KZ’s 100 Nightmares – Cover Description

Most of you know KZ, but for those who do not – she is an impressive photographer and an amazing writer of short stories, haiku and haibun. KZ has a commanding vocabulary and plays with words. The best thing about her is that she is not scared to explore the forbidden or move out of the comfort zone. Her writing is not inhibited or restricted to a certain category.

Now KZ is publishing her long-awaited book, 100 Nightmares. If you are lover of horror, just don’t miss it. And you don’t even have to turn the page impatiently for the ending. The book is due in April and here is the cover description.

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100 NIGHTMARES by K.Z. Morano is a collection of horror stories written in exactly 100 words and accompanied by a few illustrations.

It takes a brief encounter with death to cause enduring nightmares.

A single well-placed blow could maim you for life…

One well-placed word could haunt you forever.

Microfiction is a blade—sharp, swift…

Sometimes it goes for the jugular, killing you in seconds.

Its silver tongue touches your throat and warm blood hisses before you could scream.

Sometimes, the knife makes micro-cuts on the sensitive sheath of your sanity, creating wounds that would fester throughout eternity.

Take my 100 words like prescription… a slow-acting poison.

Or read them all and die of overdose.

Your call.

It’s your suicide after all.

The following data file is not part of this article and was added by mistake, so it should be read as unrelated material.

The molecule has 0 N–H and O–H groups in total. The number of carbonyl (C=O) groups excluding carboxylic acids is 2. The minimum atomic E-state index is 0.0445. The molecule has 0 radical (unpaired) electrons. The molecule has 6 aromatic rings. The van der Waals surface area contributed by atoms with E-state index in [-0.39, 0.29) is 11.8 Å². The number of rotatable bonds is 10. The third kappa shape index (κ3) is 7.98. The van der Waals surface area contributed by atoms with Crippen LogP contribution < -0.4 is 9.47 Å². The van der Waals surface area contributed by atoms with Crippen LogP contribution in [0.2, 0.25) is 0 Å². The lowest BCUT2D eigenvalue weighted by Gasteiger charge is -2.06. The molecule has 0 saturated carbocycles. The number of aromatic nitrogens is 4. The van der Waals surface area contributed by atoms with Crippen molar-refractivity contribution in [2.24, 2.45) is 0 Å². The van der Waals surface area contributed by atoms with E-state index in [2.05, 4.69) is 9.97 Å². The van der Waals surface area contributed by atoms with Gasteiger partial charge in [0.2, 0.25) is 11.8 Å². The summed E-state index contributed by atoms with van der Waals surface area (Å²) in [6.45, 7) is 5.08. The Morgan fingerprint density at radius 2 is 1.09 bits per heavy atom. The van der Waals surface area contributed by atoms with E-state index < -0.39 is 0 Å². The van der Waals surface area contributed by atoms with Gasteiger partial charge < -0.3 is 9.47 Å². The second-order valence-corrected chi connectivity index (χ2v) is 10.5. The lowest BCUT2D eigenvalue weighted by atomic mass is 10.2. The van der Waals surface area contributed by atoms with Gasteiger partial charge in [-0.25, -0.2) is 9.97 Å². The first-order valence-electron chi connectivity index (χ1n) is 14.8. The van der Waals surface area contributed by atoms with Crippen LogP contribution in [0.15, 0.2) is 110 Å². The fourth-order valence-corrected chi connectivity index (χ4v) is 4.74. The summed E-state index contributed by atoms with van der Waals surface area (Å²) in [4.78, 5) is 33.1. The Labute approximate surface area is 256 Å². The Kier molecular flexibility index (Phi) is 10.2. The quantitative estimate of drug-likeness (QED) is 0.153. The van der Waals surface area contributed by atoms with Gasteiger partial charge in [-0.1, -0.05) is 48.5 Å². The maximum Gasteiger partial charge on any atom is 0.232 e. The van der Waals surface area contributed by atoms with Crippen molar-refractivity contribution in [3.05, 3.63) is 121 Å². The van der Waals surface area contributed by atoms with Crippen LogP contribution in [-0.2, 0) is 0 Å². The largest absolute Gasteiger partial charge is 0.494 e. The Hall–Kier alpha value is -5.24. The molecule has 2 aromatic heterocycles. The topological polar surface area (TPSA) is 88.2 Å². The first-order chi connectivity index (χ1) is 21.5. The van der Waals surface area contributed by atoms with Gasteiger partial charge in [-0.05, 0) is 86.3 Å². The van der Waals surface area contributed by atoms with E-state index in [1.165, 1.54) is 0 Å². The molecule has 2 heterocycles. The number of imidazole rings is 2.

The Author

K.Z. Morano is an eclectic eccentric… a writer, a beach bum and a chocolate addict who writes anything from romance and erotica to horror, fantasy, sci-fi and bizarro fiction. Over the past few months, her stories have appeared in various anthologies, magazines and online venues. Visit her at http://theeclecticeccentricshopaholic.wordpress.com/ where she posts short fiction and photographs weekly.
For more updates on the story collection like K.Z.’s Facebook page www.facebook.com/100Nightmares

Alastair’s Photo Fiction – Him

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He stared at the ship, called Victoria. Now was the time to attack, he felt. The ship was surrounded by fog and his men were ready with weapons, just waiting for a word from him. He was about to turn when a moment caught his attention. An elegant woman, aboard Victoria’s deck, was examining something. He, with an eye for these things, could clearly see that the ‘something’ was diamond. Then she carelessly tossed it to the river, as he stared. Now she held a chain, examining it. In a thoughtless frame of mind, he jumped into the sea to retrieve precious jewellery.

The next moment, a squad from Victoria jumped into the nameless ship. “You are under arrest.” thundered the commander. He called a number as the dumbfounded pirates were handcuffed.
“Task done, ma’am”
The elegant lady smiled, “All for some trinklets.”
This was written for Alastair’s photo fiction.

Ligo Haibun Challenge – Emptiness

Emptiness! That is what I felt as I looked at the war ravaged land. I cannot tell you the name of the place so ravaged by state-sponsored atrocities. However, the once-beautiful city was littered with bodies while the few remaining survivors sobbed. No house had a child anymore; such was the government’s tactic.

Barren land..

infant wails

from unknown place

This was written for the Ligo Haibun Challenge.

 

Short Story Review – Bartleby, the Scrivener

What if you just go to office and tell your boss, ‘I prefer not to”, if you are saddled with some mundane task? What if you refuse to do all work and still persist on going to your workplace? You do not want pay, but just occupy a place in your office, refusing to leave. Here, we all can imagine your boss’s next step. However, what would a 19th century employer have done in similar circumstances? He would probably just let his employee come and go as he wishes and even let him live there, till his patience runs out, of course.